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A letter from the editors: Our Bootstrap Obsession

Let each of us own our success, exhibit the risk-taking, grit, and determination it takes to forge our own paths to define and achieve it, but with the recognition that we don’t get there alone.

The rags-to-riches story is an essential part of the American narrative. The idea that hard work, honesty and determination can conquer all obstacles for everyone often exists like the tall tales of American folklore.

The fact is that systems still favor he who is white and who is male – even in the land of opportunity.

The bootstraps some have pulled themselves up by came with the privilege of first having boots. But innovation is the child of necessity. Many of us find a way to succeed – we do it with boots that were not meant for us, we do it on feet after a 12-hour shift, we do it backwards and in heels.

And yes, many entrepreneurs can be proud of having bootstrapped a company into existence – as long as we acknowledge that entrepreneurship hasn’t been an opportunity available to all. The historic trappings of traditional gender roles, racial and ethnic profiling, and pressured assimilation make it a wholly different experience.

The notion of being “self-made” is an idea propped up by a heritage of oppression that has, consciously and unconsciously, constructed systems that cultivate this privilege and the generational wealth and networks to sustain it.

Let’s, each of us, own our success, exhibit the grit and determination it takes to forge our own paths to define and achieve it, but with the recognition that we don’t get there alone.

With “Our Bootstrap Obsession,” we present stories that explore just that. We take a look at our hometown of Kansas City and the Race, Equity, Diversity, and Inclusion (REDI) training we’re doing as a community, as well as the work of Kauffman Scholars, Inc. (KSI), to cultivate a bridge between our young, diverse workforce and regional employers who understand a culture of inclusion is essential to attract and retain top talent.

To put a face on young talent, founder and filmmaker Simion Collins will introduce himself by way of two video episodes that show first-hand what it takes to build something from scratch. The first episode is on the essential role of relationships and the impact having a black, male mentor has had on him and his business.

We present these stories knowing it requires us at the Kauffman Foundation to live in the vulnerable place of not being the authority or having the answers.

Mr. Kauffman had a great rags-to-riches story – a farm boy who took a chance, inspired others to join him, and ended up a billionaire. While it can’t be overlooked that his story began with being born into the favored majority, he believed everyone had the right to be uncommon – to have the same opportunities and advantages he had along the way.

For him, that meant making investments to break down barriers to education and entrepreneurship. As stewards of his legacy, that requires us to recognize the very real barriers that exist in systems created and maintained for a few, not all. It requires us to be unsatisfied when efforts for equality don’t go far enough to achieve equity. It requires us to prioritize investments and interactions in complex education, economic, and community systems that increase opportunity for diversity, equity, and inclusion.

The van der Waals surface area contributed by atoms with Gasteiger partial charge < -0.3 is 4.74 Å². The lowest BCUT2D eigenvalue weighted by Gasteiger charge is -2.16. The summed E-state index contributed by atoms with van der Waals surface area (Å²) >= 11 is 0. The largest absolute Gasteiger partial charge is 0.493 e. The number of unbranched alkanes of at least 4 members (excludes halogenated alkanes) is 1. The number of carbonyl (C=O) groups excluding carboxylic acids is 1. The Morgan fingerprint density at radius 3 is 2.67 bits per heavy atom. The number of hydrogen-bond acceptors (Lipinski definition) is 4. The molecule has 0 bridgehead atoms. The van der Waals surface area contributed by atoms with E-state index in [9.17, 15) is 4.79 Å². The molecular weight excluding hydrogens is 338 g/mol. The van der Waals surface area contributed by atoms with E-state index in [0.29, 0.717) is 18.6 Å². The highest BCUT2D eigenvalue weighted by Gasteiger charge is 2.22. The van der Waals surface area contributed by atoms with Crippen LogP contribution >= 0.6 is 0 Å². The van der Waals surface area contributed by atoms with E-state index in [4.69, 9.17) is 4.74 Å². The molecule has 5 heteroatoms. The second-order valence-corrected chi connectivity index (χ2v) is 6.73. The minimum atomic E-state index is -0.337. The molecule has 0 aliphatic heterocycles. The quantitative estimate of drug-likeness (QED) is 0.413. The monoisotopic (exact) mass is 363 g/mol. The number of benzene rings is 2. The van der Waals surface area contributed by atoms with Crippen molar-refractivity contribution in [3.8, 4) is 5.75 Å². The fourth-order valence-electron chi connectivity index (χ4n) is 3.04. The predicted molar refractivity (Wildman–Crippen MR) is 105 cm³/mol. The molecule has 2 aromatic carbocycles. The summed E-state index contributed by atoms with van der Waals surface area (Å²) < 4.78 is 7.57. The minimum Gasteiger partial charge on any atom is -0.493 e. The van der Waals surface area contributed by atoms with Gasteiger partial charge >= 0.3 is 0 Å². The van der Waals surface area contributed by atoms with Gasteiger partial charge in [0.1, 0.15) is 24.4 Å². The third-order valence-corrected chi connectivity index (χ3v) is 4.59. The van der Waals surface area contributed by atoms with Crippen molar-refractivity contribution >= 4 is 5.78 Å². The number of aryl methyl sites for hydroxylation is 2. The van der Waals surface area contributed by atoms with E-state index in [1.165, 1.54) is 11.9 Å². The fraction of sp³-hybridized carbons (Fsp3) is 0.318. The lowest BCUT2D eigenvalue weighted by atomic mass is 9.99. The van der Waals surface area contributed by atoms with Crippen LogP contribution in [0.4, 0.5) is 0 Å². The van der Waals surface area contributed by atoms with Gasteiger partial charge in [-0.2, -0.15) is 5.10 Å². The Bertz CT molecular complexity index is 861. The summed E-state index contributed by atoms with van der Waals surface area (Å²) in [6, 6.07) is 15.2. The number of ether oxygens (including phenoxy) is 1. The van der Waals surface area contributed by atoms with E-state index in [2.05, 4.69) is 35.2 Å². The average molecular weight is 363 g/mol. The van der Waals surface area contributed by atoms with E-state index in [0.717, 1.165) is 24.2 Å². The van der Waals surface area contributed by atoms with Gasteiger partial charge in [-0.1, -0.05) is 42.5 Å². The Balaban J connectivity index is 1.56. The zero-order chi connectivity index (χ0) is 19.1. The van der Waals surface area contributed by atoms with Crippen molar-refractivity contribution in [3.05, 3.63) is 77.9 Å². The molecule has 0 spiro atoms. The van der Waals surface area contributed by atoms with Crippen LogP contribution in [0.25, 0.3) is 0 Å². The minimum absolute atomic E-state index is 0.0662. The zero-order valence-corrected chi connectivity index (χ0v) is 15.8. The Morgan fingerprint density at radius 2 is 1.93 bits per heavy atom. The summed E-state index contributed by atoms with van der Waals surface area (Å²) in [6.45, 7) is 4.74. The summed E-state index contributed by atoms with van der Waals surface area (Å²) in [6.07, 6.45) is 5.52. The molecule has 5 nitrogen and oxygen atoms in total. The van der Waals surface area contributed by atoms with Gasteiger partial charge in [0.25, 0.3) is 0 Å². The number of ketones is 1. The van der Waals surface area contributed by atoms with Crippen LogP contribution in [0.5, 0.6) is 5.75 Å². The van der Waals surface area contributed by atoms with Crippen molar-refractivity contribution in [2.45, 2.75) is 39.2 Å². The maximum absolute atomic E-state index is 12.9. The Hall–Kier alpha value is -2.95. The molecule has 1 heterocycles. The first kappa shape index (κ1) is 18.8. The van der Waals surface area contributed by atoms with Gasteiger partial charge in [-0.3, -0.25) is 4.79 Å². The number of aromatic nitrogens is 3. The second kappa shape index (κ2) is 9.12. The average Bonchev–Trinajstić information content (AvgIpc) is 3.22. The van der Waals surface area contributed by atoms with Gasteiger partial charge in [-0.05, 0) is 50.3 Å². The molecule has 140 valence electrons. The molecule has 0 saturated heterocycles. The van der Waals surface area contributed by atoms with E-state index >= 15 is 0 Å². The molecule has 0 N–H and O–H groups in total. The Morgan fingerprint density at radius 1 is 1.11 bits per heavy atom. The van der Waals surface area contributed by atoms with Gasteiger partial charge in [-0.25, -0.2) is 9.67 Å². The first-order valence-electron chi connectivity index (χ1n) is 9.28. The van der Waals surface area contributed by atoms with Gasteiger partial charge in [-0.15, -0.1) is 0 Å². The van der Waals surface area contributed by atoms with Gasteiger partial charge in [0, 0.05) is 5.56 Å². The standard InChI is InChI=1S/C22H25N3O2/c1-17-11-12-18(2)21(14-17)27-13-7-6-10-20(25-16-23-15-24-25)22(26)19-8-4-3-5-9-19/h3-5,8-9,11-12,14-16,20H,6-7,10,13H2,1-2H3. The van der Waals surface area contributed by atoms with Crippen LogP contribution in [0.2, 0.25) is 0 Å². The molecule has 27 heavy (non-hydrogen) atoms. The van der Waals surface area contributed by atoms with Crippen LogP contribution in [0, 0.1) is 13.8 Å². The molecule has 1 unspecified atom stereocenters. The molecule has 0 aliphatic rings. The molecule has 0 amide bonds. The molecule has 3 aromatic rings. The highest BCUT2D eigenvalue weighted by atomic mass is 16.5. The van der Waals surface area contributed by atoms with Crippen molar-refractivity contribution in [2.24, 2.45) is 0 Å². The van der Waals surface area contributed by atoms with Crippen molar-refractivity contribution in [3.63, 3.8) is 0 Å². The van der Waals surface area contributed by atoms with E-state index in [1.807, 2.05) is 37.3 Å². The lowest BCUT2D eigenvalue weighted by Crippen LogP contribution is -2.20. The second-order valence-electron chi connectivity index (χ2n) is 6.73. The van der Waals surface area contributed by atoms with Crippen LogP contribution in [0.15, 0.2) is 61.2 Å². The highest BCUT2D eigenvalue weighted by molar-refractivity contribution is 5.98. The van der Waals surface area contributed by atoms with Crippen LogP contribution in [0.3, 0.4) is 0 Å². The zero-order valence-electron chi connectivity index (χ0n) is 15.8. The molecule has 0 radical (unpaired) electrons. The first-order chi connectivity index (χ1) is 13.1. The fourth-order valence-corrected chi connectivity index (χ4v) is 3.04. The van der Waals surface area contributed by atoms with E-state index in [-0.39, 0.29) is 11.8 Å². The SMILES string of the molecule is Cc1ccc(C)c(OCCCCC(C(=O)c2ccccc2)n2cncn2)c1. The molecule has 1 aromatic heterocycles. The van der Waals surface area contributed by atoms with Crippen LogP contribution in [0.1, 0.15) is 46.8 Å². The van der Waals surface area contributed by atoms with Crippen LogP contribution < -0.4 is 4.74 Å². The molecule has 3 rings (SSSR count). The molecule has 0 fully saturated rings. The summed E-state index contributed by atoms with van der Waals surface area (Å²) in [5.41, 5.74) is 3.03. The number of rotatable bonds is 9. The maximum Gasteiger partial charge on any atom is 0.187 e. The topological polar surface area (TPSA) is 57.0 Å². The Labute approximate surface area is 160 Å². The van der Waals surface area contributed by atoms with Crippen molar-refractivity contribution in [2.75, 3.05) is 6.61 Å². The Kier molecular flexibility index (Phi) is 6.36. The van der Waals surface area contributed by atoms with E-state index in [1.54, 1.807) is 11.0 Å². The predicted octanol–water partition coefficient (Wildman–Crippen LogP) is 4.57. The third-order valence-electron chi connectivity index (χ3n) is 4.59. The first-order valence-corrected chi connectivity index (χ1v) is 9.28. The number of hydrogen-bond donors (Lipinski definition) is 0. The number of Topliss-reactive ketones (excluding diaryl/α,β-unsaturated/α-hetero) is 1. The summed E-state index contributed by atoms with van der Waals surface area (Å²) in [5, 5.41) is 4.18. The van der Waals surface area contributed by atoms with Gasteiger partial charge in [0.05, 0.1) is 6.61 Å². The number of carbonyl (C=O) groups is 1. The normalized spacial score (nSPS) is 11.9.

It requires us to not just talk about it, but to listen and work together to build a culture of inclusion. We’re not there yet.

We’re trying. Exploring the topics of “Our Bootstrap Obsession” is one way, and we hope you’ll join us.

In the coming weeks, we’ll continue to roll out pieces with Dr. Christopher Emdin on the importance and empowerment of teachers of color; Rev. Vivian Nixon, executive director of College & Community Fellowship, on how her work has changed the conversation around higher education in criminal justice reform; Tamar Jacoby, president and CEO of Opportunity America, on the unique barriers for immigrant entrepreneurs; and Change Catalyst, on what it’s learned about building inclusive entrepreneurial ecosystems. Chief Talent, Integration, and Culture Officer Kathleen Boyle Dalen will share how the Kauffman Foundation is approaching the work of inclusion not as an “initiative” but as the fundamental “how” of our work. Our editorial fellows Rashi Shrivastava and Sophia Moll will present a series of profiles addressing if the STEM fields are ready for the pipeline of women coming to fill expected talent shortages.

Keeping front of mind Safiya Noble’s work on exposing inherent bias in data, we’ll also share curated lists of the best social follows, podcasts, books and other media to disrupt your own algorithm.

Finally, we’ll share the results of our reader response survey and our readers’ reactions to the bootstrap myth.

Share in this conversation with us on Twitter, LinkedIn, Instagram, and Facebook, through our e-newsletter, or send us a message.


Our Bootstrap Obsession: Let each of us own our success, exhibit the grit and determination it takes to forge our own paths to define and achieve it, but with the recognition that we don’t get there alone.

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